Tyler Hopes New Technology Will Ease Traffic Congestion
By JACQUE HILBURN-SIMMONS
Busy mom Aneysa Thedford spends a sizeable portion of every day in the car, battling Tyler traffic.
Her family lives in a Tyler subdivision off South Broadway Avenue near Target, but she relies on Loop 323 to run errands and shuttle children to extracurricular activities.
Since the city of Tyler started updating its traffic signal devices to try and iron out traffic snarls, she's noticed some improvement.
"I think the loop (traffic) is probably somewhat better, if you go the speed limit and time it right," she said. "Going straight, it's always easier, but because of the medians, lots of people need to do U-turns."
That's when things get complicated, she said.
Traffic stacks up. People turn in front of oncoming vehicles. Some signals cycle again and again, but few cars seem to move, she said.
"Some of the lights are horribly, horribly wrong," she said. "People are using back roads to get around. I know Tyler's growing, but the streets and roadways haven't grown with the population."
If all goes as planned, Tyler may be the first city in Texas to try out new traffic device technology on some of its busiest roadways in hopes of easing driver frustrations.
Officials said new adaptive controls use both cameras and radars to sense changes in roadway activity and trigger traffic signals to respond.
Traffic engineer Peter Eng believes the new equipment will be like having a traffic timing expert at every intersection who constantly adjusts the signals, based on real time traffic volume and patterns, rather than on historical data.
"Previously in 2007 the city of Tyler implemented its first adaptive controls on South Broadway," he said. "We are working on the fourth section . ... We hope to finish this project by the end of this year."
The Tyler City Council agreed last week to extend the adaptive controls to the North-Northwest Loop 323 corridor and these intersections: Robertson Road, Shaw Street, State Highway 31 West, State Highway 31 West, Lions Drive, State Highway 110 North, Silvercreek Drive and U.S. Highway 69 North.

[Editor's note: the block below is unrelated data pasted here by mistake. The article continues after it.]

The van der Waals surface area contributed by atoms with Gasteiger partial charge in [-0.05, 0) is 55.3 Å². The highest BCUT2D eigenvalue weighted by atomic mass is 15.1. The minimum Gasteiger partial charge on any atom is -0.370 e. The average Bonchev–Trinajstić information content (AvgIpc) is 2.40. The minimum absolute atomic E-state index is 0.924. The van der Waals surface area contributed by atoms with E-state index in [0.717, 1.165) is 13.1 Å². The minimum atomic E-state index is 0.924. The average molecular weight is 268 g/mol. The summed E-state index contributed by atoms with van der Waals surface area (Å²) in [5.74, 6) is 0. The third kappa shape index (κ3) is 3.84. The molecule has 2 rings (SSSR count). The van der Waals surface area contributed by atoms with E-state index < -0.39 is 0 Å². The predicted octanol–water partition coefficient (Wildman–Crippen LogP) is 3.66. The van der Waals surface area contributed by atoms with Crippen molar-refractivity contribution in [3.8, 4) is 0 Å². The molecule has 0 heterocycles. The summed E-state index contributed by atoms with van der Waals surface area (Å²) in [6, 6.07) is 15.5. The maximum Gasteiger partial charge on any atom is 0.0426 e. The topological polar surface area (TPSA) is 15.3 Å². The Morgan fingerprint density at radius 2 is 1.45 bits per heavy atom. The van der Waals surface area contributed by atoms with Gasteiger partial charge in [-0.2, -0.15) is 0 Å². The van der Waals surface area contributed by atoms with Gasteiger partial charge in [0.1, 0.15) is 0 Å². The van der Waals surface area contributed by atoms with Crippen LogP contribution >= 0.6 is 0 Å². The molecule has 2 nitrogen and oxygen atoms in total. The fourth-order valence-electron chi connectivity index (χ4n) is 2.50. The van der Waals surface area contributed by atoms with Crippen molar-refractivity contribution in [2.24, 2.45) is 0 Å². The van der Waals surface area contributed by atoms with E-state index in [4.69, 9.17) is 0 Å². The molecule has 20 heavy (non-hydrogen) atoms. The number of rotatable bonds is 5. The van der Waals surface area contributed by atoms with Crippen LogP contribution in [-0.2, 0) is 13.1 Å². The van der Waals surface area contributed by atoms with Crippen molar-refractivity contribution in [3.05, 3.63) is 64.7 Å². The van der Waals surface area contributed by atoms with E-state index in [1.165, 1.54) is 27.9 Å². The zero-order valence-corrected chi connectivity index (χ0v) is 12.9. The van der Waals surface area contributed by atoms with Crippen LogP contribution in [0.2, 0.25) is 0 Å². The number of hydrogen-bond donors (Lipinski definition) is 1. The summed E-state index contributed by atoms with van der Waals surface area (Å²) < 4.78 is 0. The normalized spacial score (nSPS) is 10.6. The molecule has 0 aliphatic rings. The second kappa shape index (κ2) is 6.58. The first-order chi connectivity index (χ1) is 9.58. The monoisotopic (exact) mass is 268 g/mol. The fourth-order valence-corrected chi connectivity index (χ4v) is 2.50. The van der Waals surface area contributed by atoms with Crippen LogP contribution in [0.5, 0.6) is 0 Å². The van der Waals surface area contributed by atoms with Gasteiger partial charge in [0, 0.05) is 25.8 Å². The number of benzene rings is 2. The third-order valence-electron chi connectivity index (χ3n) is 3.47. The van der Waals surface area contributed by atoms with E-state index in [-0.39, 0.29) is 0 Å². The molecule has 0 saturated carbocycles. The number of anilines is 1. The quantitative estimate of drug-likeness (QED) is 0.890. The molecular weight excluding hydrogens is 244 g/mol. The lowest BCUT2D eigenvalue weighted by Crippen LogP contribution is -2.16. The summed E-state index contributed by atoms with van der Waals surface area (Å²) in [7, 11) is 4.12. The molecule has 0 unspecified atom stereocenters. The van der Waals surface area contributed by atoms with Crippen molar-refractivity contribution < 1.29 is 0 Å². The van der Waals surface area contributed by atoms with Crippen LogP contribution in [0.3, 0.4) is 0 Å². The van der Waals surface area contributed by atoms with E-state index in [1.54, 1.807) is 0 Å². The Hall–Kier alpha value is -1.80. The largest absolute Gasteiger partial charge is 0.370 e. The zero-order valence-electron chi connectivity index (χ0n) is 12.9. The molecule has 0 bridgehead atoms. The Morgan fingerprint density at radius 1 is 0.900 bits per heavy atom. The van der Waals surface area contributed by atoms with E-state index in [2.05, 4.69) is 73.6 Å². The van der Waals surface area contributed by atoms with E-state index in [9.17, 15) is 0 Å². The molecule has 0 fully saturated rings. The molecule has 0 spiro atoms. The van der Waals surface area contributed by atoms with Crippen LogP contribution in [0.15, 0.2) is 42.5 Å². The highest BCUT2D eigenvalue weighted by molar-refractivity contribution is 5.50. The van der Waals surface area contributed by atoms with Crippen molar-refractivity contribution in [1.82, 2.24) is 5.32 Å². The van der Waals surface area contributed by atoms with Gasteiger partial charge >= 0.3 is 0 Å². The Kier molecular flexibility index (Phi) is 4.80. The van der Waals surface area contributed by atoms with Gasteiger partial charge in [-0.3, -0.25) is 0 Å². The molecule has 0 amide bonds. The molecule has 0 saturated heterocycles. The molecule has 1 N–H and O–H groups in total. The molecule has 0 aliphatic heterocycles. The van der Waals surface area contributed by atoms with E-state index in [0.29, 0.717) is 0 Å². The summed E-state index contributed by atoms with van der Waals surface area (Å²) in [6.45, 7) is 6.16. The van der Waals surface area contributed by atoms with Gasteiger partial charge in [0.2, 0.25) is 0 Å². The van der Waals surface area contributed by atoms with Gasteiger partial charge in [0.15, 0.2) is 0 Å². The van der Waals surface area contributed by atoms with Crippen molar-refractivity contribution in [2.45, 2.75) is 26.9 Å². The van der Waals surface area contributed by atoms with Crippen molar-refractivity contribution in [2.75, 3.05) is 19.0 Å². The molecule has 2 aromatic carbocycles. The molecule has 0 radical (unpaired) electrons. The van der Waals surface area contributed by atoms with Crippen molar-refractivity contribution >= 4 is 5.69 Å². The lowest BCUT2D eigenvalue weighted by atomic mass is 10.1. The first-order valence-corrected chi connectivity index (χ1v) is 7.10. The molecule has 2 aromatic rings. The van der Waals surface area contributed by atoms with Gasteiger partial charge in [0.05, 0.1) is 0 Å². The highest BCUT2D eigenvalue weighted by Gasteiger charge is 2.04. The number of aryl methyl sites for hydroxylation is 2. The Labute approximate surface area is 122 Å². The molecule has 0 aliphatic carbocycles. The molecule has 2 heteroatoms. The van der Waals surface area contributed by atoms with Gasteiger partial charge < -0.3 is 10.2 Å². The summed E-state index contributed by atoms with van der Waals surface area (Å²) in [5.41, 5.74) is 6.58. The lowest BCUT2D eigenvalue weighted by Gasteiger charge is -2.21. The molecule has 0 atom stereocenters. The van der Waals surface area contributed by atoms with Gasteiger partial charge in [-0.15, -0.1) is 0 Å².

The move echoes improvements at three other areas: North Loop 323 at West Gentry Parkway, U.S. 69 area; Southwest Loop 323 and Silver Creek area; and Loop 323 at Van Highway, Texas Highway 110, officials said.
The city's $158,240 investment could mean fewer headaches for Ms. Thedford and other motorists trying to navigate a city that more than doubles in effective population during the week as people report to work, seek medical care and attend college.
The next area slated for improvement centers on corridors running along Beckham Avenue and Front Street.
Eng said this new equipment is so sensitive it can detect oncoming vehicles from up to 600 feet away and immediately adjust the signals accordingly. It also records information relating to number of cars, speed and lane occupancy, capturing only data not visuals.
Since Tyler opted for adaptive control technology, officials said the results have been positive.
"We've seen significant improvement," Eng said, "Otherwise, we wouldn't be adding more."
Elected leaders appear eager for more good results.
"That (traffic congestion) is the No. 1 issue I hear about," District 4 Councilman Martin Heines said. "I'm ready to start No. 5."
Mayor Barbara Bass also supports the efforts.
"This is an improvement from where we started," she said. "What we had initially was collecting historical data."
Andrew Splawn, 26, of Whitehouse, has relied on Tyler's loop system for more than two years to reach his engineering job in Athens.
Splawn said he'd like to see a few overpasses added to the loop to even things out.
"I've noticed the traffic has grown by a lot by Old Jacksonville Highway, the 155 corridor, Broadway and 110," he said. "It seems like the timing worked for a little while. ... Texas is growing all around and its (adaptive controls) are only a temporary fix, like a Band-Aid."
Apparently fixing Tyler traffic does not solely sit with the city.
Tyler doesn't actually have responsibility for South Broadway Avenue or Loop 323, only the signals.
South Broadway, the loop and most others with a numerical designation are state highways and the responsibility of the Texas Department of Transportation, the entity that designed and installed Tyler's medians.
TxDOT spokesman Larry Krantz said people shouldn't expect overpasses along Tyler's loop, even though the agency's decades-old road plans call for them.
At a cost of $15 to $20 million each, excluding the cost of right-of-way acquisition, the price tag would be steep, he said, citing also limited access to the area for well more than a year.
"My favorite example is the Loop and South Broadway," Krantz said. "To have an overpass in that area, we would lose T.G.I. Friday's, the (First Christian) church, Coldwater Creek, IHOP, the Firestone Tire store by the mall, most of the mall parking lot and BJ's Restaurant."
Approach lanes also would extend well beyond Old Bullard Road, taking away even more access to homes and businesses, he added.
As for the medians, those were added to maintain order on the busy roadways and keep motorists safe, the spokesman said.
"We're open to new ideas," Krantz said. "We're getting close to outgrowing all the infrastructure in Tyler. ... I don't think anybody ever expected Tyler would get this big."
Any improvement, big or small, can't come soon enough for Charles Ware of Tyler, found Friday trying to leave the Westwood Shopping Center.
"You can't get out of here," he said. "We might have to wait 10 or 15 minutes to get out of the parking lot. Sometimes they (other motorists) will let you out. If not, you have to go through the parking lot" and find another way out.
Ms. Thedford said she plans to remain open-minded about any efforts to improve her family's driving experience.
"We spend a lot of time in the car," she said.